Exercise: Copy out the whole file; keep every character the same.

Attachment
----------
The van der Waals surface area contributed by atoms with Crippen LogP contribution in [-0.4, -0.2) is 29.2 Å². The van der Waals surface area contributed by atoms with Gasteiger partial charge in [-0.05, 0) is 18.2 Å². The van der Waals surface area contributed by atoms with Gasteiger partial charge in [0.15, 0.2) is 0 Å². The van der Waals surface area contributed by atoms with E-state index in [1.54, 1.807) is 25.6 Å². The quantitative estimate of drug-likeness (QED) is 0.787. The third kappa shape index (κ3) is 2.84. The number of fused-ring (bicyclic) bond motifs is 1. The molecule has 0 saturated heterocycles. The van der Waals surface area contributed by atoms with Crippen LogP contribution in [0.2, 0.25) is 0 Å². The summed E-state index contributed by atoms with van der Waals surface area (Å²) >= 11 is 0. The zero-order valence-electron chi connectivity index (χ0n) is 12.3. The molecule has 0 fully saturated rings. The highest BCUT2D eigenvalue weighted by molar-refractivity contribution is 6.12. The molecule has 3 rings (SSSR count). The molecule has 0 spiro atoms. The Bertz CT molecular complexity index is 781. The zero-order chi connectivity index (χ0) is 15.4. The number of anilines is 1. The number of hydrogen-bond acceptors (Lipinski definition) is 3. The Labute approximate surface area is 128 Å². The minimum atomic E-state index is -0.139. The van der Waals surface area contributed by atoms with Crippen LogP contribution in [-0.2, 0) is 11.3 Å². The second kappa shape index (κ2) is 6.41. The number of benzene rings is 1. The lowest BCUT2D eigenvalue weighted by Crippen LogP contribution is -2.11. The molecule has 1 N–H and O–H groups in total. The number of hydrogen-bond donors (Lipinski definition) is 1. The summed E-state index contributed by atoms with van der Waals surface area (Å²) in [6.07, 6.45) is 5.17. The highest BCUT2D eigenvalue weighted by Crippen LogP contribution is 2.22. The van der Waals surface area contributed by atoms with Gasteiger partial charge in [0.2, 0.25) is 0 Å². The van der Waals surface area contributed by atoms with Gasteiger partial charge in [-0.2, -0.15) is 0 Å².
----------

The van der Waals surface area contributed by atoms with Crippen LogP contribution in [-0.4, -0.2) is 29.2 Å². The van der Waals surface area contributed by atoms with Gasteiger partial charge in [-0.05, 0) is 18.2 Å². The van der Waals surface area contributed by atoms with Gasteiger partial charge in [0.15, 0.2) is 0 Å². The van der Waals surface area contributed by atoms with E-state index in [1.54, 1.807) is 25.6 Å². The quantitative estimate of drug-likeness (QED) is 0.787. The third kappa shape index (κ3) is 2.84. The number of fused-ring (bicyclic) bond motifs is 1. The molecule has 0 saturated heterocycles. The van der Waals surface area contributed by atoms with Crippen LogP contribution in [0.2, 0.25) is 0 Å². The summed E-state index contributed by atoms with van der Waals surface area (Å²) >= 11 is 0. The zero-order valence-electron chi connectivity index (χ0n) is 12.3. The molecule has 0 fully saturated rings. The highest BCUT2D eigenvalue weighted by molar-refractivity contribution is 6.12. The molecule has 3 rings (SSSR count). The molecule has 0 spiro atoms. The Bertz CT molecular complexity index is 781. The zero-order chi connectivity index (χ0) is 15.4. The number of anilines is 1. The number of hydrogen-bond acceptors (Lipinski definition) is 3. The Labute approximate surface area is 128 Å². The minimum atomic E-state index is -0.139. The van der Waals surface area contributed by atoms with Crippen LogP contribution in [-0.2, 0) is 11.3 Å². The second kappa shape index (κ2) is 6.41. The number of benzene rings is 1. The lowest BCUT2D eigenvalue weighted by Crippen LogP contribution is -2.11. The molecule has 1 N–H and O–H groups in total. The number of hydrogen-bond donors (Lipinski definition) is 1. The summed E-state index contributed by atoms with van der Waals surface area (Å²) in [6.07, 6.45) is 5.17. The highest BCUT2D eigenvalue weighted by Crippen LogP contribution is 2.22. The van der Waals surface area contributed by atoms with Gasteiger partial charge in [0.2, 0.25) is 0 Å². The van der Waals surface area contributed by atoms with Gasteiger partial charge in [-0.2, -0.15) is 0 Å².